I wouldn't be sorry to see Dixons go under because of their high prices and abysmal service, though.
No one has much money to spend now. Gas and 'leccy for a quarter now costs as much as a 40" telly. Maybe that is a new unit of monetary value. My gas, leccy and petrol are probably up to about 8-10 tvs a year.
Being crap and overpriced is really going to hobble you in a market where your customers are also skint.
Having been intrigued by the Kindle, one Sunday went with family to local PC World, since they were close, and prominently featured as selling Kindle (and since price is fixed by Amazon, I knew I was not being ripped off).
Saw one on display, asked "assistant" if there was one I could try (since wife has eyesight probs, so wanted to see how big fonts looked).
They "couldn't" demo it.
Walked next door to Comet, where fantastically helpful 17 year old business studies student got one out of the box, demoed it, and sang it's praises, as he had one.
Sale in 5 minutes ! With added bonus of having an intelligent chat which reaffirmed my hope in youth !!!
Had a faulty Microwave from Best Buy and it was agreed to be swapped ( agreed over the phone- nice people there) under warranty with a new one in my local store.
Duly went there and was made to wait 50 minutes while the dumb "sales expert" inisted that I/she cancel my original payment (refund would arrive in my account within 14 days!) and pay again for the new unit for this to pass through. (no other way!).
Till I really kicked up a fuss about having it delivered by courier instead (where no payment swap would be necessary) the manager/supervisor whom she was talking to relented.
Guess they wanted a sell to go thru their tills during performance review. (although it was a simple swap for a faulty one).
DIxons are worst, where I would have had to prove "inherent fault" before going any further.
Paris, I can have her with al the faults.
... with my own experience. None of these "boxed electr[on]ic gear" shops are wonderful and all try to sell you crap extended warranties. But Comet staff are slightly less clueless and are also much better at handling returns of faulty goods within the warranty period. I have found Currys in particular to be bad in this respect.
I assume Amazon supplied them with a bunch of demo units (they're printed demo unit) and staff don't have the real thing to work with. I guess part of the problem is a Kindle is tied to an account and perhaps they don't work too well when you let random scumbag screw with them instore.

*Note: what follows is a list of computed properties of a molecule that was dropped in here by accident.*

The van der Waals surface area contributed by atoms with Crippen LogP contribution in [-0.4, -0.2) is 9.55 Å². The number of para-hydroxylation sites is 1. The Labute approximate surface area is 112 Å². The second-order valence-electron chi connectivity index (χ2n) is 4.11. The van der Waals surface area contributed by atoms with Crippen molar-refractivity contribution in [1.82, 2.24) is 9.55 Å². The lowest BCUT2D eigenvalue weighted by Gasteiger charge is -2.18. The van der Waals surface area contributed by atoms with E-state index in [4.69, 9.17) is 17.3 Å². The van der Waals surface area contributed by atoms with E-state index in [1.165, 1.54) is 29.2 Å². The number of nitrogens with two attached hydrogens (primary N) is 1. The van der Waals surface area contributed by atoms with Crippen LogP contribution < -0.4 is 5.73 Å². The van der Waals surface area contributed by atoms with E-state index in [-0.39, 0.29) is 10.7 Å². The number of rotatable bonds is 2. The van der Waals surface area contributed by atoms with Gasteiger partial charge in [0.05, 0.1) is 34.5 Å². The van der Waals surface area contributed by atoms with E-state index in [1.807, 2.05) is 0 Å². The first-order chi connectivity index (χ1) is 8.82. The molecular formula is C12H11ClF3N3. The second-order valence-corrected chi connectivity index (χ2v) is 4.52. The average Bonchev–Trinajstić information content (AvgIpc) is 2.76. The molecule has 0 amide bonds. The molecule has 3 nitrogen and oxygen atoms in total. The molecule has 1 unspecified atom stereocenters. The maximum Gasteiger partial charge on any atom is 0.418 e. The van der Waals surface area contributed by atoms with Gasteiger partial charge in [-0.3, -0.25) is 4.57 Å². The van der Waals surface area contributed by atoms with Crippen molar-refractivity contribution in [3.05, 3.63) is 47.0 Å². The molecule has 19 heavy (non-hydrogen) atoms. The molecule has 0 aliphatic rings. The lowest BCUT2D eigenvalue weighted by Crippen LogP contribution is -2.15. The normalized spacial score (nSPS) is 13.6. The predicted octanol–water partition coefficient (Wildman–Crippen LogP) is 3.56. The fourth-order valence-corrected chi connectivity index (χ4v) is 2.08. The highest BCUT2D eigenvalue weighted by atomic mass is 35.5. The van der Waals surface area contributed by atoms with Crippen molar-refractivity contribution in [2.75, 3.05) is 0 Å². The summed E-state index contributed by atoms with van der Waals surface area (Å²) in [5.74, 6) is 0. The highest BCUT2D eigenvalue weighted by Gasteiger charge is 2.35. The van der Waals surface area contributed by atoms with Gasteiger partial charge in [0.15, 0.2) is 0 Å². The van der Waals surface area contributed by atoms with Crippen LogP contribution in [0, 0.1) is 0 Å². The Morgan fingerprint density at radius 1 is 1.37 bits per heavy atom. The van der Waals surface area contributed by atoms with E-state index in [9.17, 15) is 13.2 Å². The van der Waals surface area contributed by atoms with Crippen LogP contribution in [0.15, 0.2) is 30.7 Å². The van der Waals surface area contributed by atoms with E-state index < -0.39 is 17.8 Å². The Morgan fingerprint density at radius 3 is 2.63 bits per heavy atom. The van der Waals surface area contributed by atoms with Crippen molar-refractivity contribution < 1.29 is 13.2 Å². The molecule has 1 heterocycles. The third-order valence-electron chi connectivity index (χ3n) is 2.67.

And take curries and Jessops with them. They make money only in the great times - not in the good times and certainly not in the bad.
Their business model is dead and buried.
Curry's is part of DSGi but Jessops isn't although would not be sad to see either go (tbh Jessops really varies depending on which one ime
Quite agree. Their prices are eyewatering in comparison to online stores, but if you have a good one the staff can be brilliant for advice. But when they are bad, they are horrid.
I've never understood what business Dixons thought they were in. I'm pretty sure that their staff training focuses mainly on selling extended warranties.
They don't have any particular expertise, which is always obvious when you talk to their sales staff), and the thing about offering an extended warranty for anything you buy is that it gives customers the impression that the kit is unreliable.
There's nothing special about their pricing, the customer experience is horrible, and you can buy most of their cables and add-ons from Amazon for a fraction of the prices they charge.
If you want to buy something with minimal fuss at the best price, you can get it from Asda or Tesco. If you want customer service, quality brands, and the best high street price, you shop in John Lewis. If you want a weird and slightly creepy buying experience, try the Apple store.